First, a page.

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State v. Jones

Court of Criminal Appeals of Tennessee, Jackson

August 31, 2017

STATE OF TENNESSEE
v.
NERO OSWALD JONES

          Assigned on Briefs July 11, 2017

         Appeal from the Circuit Court for Hardeman County No. CC-10-CR-82 J. Weber McCraw, Judge

         The Appellant, Nero Oswald Jones, appeals as of right from the Hardeman County Circuit Court's summary denial of his Tennessee Rule of Criminal Procedure 36.1 motion to correct an illegal sentence. The Appellant contends that the trial court erred because his motion stated a colorable claim for relief. Discerning no error, we affirm the judgment of the trial court.

         Tenn. R. App. P. 3 Appeal as of Right; Judgment of the Circuit Court Affirmed.

          Nero Oswald Jones, Clifton, Tennessee, Pro Se.

          Herbert H. Slatery III, Attorney General and Reporter; and Breanne N. Hataway, Assistant Attorney General, for the appellee, State of Tennessee.

          D. Kelly Thomas, Jr., J., delivered the opinion of the court, in which Alan E. Glenn and Camille R. McMullen, JJ., joined.

          OPINION

          D. KELLY THOMAS, JR., JUDGE.

         In 2010, the Appellant was convicted of one count each of first degree premeditated murder and voluntary manslaughter and received a total effective life sentence. See State v. Nero Oswald Jones, No. W2011-00465-CCA-R3-CD, 2012 WL 1096096, at *12 (Tenn. Crim. App. Mar. 30, 2012). On December 13, 2016, the Appellant filed the instant Tennessee Rule of Criminal Procedure 36.1 motion to correct an illegal sentence. The motion made no argument regarding the Appellant's sentence. Rather, it alleged that the trial court failed to properly instruct the jury. On December 19, 2016, the trial court issued a written order denying the motion. The order stated that the motion had "no merit" and was denied.

         On appeal, the Appellant contends that the trial court erred in summarily denying his Rule 36.1 motion. The Appellant argues that, for purposes of Rule 36.1 proceedings, the adoption of the definition of "colorable claim" as used in post-conviction proceedings allows for post-conviction claims to be brought in a Rule 36.1 motion. The Appellant also argues that the trial court's order summarily denying his motion failed to set forth the trial court's findings of fact and conclusions of law; therefore, this matter should be remanded to the trial court for entry of "a more definite statement" of its ruling.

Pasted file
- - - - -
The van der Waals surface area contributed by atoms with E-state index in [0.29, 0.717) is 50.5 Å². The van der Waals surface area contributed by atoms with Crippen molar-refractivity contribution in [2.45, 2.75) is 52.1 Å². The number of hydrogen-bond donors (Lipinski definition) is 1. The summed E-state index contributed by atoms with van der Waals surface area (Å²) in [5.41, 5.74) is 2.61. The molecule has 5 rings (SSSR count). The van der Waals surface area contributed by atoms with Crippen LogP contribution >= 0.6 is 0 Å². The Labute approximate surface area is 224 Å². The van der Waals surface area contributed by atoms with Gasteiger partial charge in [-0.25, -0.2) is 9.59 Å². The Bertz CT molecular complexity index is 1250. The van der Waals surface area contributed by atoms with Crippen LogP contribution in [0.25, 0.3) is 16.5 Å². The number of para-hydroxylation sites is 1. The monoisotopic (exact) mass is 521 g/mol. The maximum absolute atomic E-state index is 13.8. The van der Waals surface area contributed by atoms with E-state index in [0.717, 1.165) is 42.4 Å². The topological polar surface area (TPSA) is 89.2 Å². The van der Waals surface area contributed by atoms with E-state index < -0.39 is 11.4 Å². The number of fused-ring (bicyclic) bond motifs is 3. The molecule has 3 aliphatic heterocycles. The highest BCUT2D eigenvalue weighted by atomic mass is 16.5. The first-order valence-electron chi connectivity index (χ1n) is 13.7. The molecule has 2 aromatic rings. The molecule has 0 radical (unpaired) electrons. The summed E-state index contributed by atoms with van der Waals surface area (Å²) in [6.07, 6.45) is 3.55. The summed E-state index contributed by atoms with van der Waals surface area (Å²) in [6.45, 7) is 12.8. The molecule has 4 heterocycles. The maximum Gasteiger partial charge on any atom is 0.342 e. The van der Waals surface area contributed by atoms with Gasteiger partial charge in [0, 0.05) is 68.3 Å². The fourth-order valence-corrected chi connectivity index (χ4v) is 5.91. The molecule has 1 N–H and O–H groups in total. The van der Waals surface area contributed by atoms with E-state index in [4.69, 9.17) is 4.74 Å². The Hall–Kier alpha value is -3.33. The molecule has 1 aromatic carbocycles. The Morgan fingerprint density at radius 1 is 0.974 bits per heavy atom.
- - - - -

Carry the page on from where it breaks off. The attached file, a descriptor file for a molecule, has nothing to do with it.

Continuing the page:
Rule 36.1 provides that either the defendant or the State "may seek to correct an illegal sentence." Tenn. R. Crim. P. 36.1(a) (1). "Illegal sentence" is defined in the rule as a sentence "that is not authorized by the applicable statutes or that directly contravenes an applicable statute." Tenn. R. Crim. P. 36.1(a)(2). The term "illegal sentence" "is synonymous with the habeas corpus concept of a 'void' sentence." Cox v. State, 53 S.W.3d 287, 292 (Tenn. Crim. App. 2001), overruled on other grounds, Moody v. State, 160 S.W.3d 512 (Tenn. 2005).

         "[F]ew sentencing errors [will] render [a sentence] illegal." State v. Wooden, 478 S.W.3d 585, 595 (Tenn. 2015). Examples of illegal sentences include "sentences imposed pursuant to an inapplicable statutory scheme, sentences designating release eligibility dates where early release is statutorily prohibited, sentences that are ordered to be served concurrently where statutorily required to be served consecutively, and sentences not authorized by any statute for the offense." Id.

         In adopting the definition of "colorable claim" that had previously been used in post-conviction proceedings for use in Rule 36.1 proceedings, our supreme court noted "that the term has the same general meaning in both contexts." Wooden, 478 S.W.3d at 593. For Rule 36.1 purposes, a "colorable claim" is "a claim that, if taken as true and viewed in a light most favorable to the moving party, would entitle the moving party to relief under Rule 36.1." Id. (emphasis added). As such, a "colorable claim" for Rule 36.1 purposes is a claim that is cognizable for Rule 36.1 relief and not any other form of post-conviction remedy.

         Rule 36.1 applies to sentences and "does not provide an avenue for seeking reversal of convictions." State v. Jimmy Wayne Wilson, No. E2013-02354-CCA-R3-CD, 2014 WL 1285622, at *2 (Tenn. Crim. App. Mar. 31, 2014). Here, the Appellant seeks reversal of his convictions based upon his allegation that the trial court failed to properly instruct the jury. Such a claim is not a colorable claim for Rule 36.1 relief. ...


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